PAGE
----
A car dealership in British Columbia was justified in firing its president after he expensed two meals with his wife, the B.C. Supreme Court has ruled.
Though the amounts involved were small — about $250 — the president claimed the dinner and breakfast were with employees and he didn’t come clean about it when confronted, it ruled. That misconduct went to the “very heart” of the employment relationship.
“He was in the most senior management position at the defendant. His position commanded a high level of authority, responsibility, and trust. He breached that trust by submitting false expense receipts and thereafter being untruthful about them when given an opportunity to explain them” it said.
TM was initially hired as the general manager at Galaxy Motors. He joined the company in June 2020. He received an employee handbook, prior to his first day, that stated that “falsifying records or information” or “intentional disclosure of confidential company information” would result in immediate dismissal.
“Under these conditions, no warning will be given and you will be terminated for just cause and provided no termination pay or severance pay,” it said.
TM was a solid general manager and, by October 2020, had demonstrated significant success in the role, the court said. But he expressed concern to the owner that he was not receiving a share of net income as agreed. Rather, he was being paid the guaranteed minimum of $25,000 per month.
Shortly after that, TM was promoted to vice-president of operations for both the auto and RV business at Galaxy. A new compensation package was agreed that included a one-time payment of $10,000 and a salary of $35,000 per month. It also provided a bonus based on “net.”
In June 2021, TM asked to be made president or CEO, which aligned with the “duties, by job description, I currently am fulfilling for you now.” On July 9, 2021, he was promoted to “president of operations.” It included a base of $30,000 per month and a sliding bonus scale based on net.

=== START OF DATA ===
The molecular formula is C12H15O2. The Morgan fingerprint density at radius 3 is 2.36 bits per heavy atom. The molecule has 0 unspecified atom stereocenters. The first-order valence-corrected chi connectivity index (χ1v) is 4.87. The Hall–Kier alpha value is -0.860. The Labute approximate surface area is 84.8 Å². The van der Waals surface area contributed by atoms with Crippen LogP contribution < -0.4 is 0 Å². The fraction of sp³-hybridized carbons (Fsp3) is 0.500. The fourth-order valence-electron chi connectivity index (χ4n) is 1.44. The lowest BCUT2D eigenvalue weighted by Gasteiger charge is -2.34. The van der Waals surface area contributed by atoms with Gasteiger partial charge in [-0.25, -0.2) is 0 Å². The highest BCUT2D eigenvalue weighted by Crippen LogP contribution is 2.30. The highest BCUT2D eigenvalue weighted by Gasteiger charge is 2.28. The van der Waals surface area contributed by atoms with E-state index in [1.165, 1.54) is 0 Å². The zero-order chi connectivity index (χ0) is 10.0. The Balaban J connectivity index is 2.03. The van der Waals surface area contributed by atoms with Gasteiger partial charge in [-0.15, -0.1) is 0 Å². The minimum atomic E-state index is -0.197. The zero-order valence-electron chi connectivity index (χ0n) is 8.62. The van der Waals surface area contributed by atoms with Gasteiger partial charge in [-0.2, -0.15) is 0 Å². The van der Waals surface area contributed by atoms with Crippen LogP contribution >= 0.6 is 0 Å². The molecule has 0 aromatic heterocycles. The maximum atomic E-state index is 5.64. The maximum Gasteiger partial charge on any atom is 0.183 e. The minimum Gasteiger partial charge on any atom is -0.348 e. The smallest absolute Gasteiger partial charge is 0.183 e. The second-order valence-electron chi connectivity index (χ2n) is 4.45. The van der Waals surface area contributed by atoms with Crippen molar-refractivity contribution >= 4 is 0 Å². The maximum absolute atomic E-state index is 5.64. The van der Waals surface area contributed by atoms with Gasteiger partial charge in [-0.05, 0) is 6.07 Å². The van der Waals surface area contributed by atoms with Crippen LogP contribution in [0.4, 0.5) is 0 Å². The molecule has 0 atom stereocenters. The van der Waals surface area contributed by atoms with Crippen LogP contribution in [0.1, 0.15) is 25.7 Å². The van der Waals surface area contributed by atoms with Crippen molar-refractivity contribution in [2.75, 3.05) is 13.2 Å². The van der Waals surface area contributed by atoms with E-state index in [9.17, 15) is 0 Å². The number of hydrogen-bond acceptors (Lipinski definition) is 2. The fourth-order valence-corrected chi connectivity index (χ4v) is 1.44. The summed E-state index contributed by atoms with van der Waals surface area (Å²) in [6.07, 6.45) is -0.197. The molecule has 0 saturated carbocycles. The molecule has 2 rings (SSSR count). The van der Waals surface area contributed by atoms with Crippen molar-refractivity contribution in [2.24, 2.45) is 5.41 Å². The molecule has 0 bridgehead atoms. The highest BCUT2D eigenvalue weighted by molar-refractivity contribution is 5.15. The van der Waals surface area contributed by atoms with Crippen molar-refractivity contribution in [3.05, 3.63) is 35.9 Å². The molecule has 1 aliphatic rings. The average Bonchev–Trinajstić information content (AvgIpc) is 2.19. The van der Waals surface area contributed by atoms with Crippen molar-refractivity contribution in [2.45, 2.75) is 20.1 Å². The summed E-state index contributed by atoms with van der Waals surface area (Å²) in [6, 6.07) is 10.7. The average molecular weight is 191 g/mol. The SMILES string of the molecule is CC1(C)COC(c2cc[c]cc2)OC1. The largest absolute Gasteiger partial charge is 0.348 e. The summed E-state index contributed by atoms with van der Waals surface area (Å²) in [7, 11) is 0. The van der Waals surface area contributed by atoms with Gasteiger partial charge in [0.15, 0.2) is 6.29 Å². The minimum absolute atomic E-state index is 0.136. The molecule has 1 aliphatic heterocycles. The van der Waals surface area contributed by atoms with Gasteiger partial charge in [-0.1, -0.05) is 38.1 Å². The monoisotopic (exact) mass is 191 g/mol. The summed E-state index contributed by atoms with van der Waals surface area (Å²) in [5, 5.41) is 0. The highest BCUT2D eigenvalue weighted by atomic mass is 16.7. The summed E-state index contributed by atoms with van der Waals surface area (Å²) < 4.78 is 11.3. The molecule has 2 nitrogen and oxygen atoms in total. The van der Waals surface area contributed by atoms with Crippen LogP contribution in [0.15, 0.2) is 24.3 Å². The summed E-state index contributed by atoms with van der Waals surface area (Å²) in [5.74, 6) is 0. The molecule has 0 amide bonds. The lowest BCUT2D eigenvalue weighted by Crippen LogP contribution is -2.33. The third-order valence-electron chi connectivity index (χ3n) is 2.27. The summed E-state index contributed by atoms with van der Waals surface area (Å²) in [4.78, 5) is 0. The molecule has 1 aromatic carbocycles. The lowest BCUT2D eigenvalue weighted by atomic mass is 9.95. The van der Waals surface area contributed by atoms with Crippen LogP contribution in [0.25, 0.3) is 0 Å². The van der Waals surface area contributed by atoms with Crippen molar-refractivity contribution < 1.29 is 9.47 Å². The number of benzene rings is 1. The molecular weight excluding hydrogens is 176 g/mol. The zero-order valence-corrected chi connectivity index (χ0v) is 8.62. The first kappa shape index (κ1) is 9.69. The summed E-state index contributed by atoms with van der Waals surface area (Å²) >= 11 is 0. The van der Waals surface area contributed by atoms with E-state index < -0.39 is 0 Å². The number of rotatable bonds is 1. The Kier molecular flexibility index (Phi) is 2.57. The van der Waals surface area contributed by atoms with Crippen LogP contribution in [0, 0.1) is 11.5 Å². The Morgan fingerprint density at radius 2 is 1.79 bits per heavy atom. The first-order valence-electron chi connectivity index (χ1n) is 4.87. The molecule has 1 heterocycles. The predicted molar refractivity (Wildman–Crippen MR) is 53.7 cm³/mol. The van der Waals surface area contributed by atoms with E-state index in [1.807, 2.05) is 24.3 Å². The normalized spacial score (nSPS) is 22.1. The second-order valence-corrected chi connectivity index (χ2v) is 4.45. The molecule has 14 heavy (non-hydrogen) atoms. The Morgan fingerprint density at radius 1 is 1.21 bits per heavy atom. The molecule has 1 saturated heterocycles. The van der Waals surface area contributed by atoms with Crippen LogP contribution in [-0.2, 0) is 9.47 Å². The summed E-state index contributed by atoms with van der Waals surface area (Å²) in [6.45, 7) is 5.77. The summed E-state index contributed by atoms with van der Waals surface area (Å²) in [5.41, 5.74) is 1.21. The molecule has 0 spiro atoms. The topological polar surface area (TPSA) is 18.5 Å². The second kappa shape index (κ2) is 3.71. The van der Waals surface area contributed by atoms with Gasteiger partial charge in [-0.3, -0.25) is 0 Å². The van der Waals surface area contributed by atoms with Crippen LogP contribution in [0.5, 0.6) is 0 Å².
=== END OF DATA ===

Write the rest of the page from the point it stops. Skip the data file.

The owner of Galaxy died suddenly and unexpectedly on Aug. 9, 2021, and TM was given signing authority for the company. After the death of the owner, control of the company passed to his niece and nephew — AJ and MJ.
On June 22, 2022, TM and his wife attended an event at a brewhouse, along with the new owner AJ and several of Galaxy’s managers and their spouses.
TM said that, when the bill arrived, he had a conversation with AJ about the dinner being a “team-building event” that could be justified as a business expense. TM paid the bill.
AJ, though, said she never considered it to be a company event and thought TM was just being generous when he paid the bill. When she learned later that it had been submitted as an expense, she thought it was ludicrous and refused to approve it.
Based on that, AJ decided to investigate TM’s expense claims. A number of them stood out, including:
- A restaurant receipt dated June 15, 2022, that indicated he had dinner with two employees
- A restaurant receipt dated June 16, 2022, that indicated he had breakfast with an employee
During cross examination, TM admitted the dinner and breakfast had been with his wife, and not employees.
Suspended in first video call